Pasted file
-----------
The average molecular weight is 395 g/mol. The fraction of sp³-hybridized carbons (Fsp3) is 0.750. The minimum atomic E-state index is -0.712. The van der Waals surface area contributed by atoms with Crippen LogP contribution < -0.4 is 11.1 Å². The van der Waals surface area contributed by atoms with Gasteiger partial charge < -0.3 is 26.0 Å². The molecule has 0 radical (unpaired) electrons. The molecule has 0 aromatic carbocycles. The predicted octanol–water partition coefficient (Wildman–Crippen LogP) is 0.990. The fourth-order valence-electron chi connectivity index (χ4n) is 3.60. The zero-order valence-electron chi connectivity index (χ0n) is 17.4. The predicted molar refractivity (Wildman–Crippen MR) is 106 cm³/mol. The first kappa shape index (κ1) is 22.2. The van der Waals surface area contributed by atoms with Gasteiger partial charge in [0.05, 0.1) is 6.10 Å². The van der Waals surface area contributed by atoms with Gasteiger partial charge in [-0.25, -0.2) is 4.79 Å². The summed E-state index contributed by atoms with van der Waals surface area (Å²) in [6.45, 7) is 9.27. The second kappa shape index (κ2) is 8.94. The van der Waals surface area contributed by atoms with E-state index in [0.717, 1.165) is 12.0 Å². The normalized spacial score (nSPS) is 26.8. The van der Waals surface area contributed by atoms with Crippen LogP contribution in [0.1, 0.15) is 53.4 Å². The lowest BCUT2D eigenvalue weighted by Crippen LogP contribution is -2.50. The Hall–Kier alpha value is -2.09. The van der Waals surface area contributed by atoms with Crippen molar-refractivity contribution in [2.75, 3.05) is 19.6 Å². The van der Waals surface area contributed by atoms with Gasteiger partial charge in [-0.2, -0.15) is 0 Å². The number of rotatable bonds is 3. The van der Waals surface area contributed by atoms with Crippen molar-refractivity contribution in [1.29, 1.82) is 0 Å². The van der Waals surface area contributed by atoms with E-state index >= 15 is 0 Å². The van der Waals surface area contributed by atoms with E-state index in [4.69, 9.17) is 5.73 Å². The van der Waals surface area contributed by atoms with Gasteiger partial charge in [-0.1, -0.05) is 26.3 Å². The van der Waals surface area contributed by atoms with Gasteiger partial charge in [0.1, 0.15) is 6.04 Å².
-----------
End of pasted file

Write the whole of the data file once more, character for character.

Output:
The average molecular weight is 395 g/mol. The fraction of sp³-hybridized carbons (Fsp3) is 0.750. The minimum atomic E-state index is -0.712. The van der Waals surface area contributed by atoms with Crippen LogP contribution < -0.4 is 11.1 Å². The van der Waals surface area contributed by atoms with Gasteiger partial charge < -0.3 is 26.0 Å². The molecule has 0 radical (unpaired) electrons. The molecule has 0 aromatic carbocycles. The predicted octanol–water partition coefficient (Wildman–Crippen LogP) is 0.990. The fourth-order valence-electron chi connectivity index (χ4n) is 3.60. The zero-order valence-electron chi connectivity index (χ0n) is 17.4. The predicted molar refractivity (Wildman–Crippen MR) is 106 cm³/mol. The first kappa shape index (κ1) is 22.2. The van der Waals surface area contributed by atoms with Gasteiger partial charge in [0.05, 0.1) is 6.10 Å². The van der Waals surface area contributed by atoms with Gasteiger partial charge in [-0.25, -0.2) is 4.79 Å². The summed E-state index contributed by atoms with van der Waals surface area (Å²) in [6.45, 7) is 9.27. The second kappa shape index (κ2) is 8.94. The van der Waals surface area contributed by atoms with E-state index in [0.717, 1.165) is 12.0 Å². The normalized spacial score (nSPS) is 26.8. The van der Waals surface area contributed by atoms with Crippen LogP contribution in [0.1, 0.15) is 53.4 Å². The lowest BCUT2D eigenvalue weighted by Crippen LogP contribution is -2.50. The Hall–Kier alpha value is -2.09. The van der Waals surface area contributed by atoms with Crippen molar-refractivity contribution in [2.75, 3.05) is 19.6 Å². The van der Waals surface area contributed by atoms with Gasteiger partial charge in [-0.2, -0.15) is 0 Å². The number of rotatable bonds is 3. The van der Waals surface area contributed by atoms with Crippen molar-refractivity contribution in [1.29, 1.82) is 0 Å². The van der Waals surface area contributed by atoms with E-state index >= 15 is 0 Å². The van der Waals surface area contributed by atoms with E-state index in [4.69, 9.17) is 5.73 Å². The van der Waals surface area contributed by atoms with Gasteiger partial charge in [-0.1, -0.05) is 26.3 Å². The van der Waals surface area contributed by atoms with Gasteiger partial charge in [0.1, 0.15) is 6.04 Å².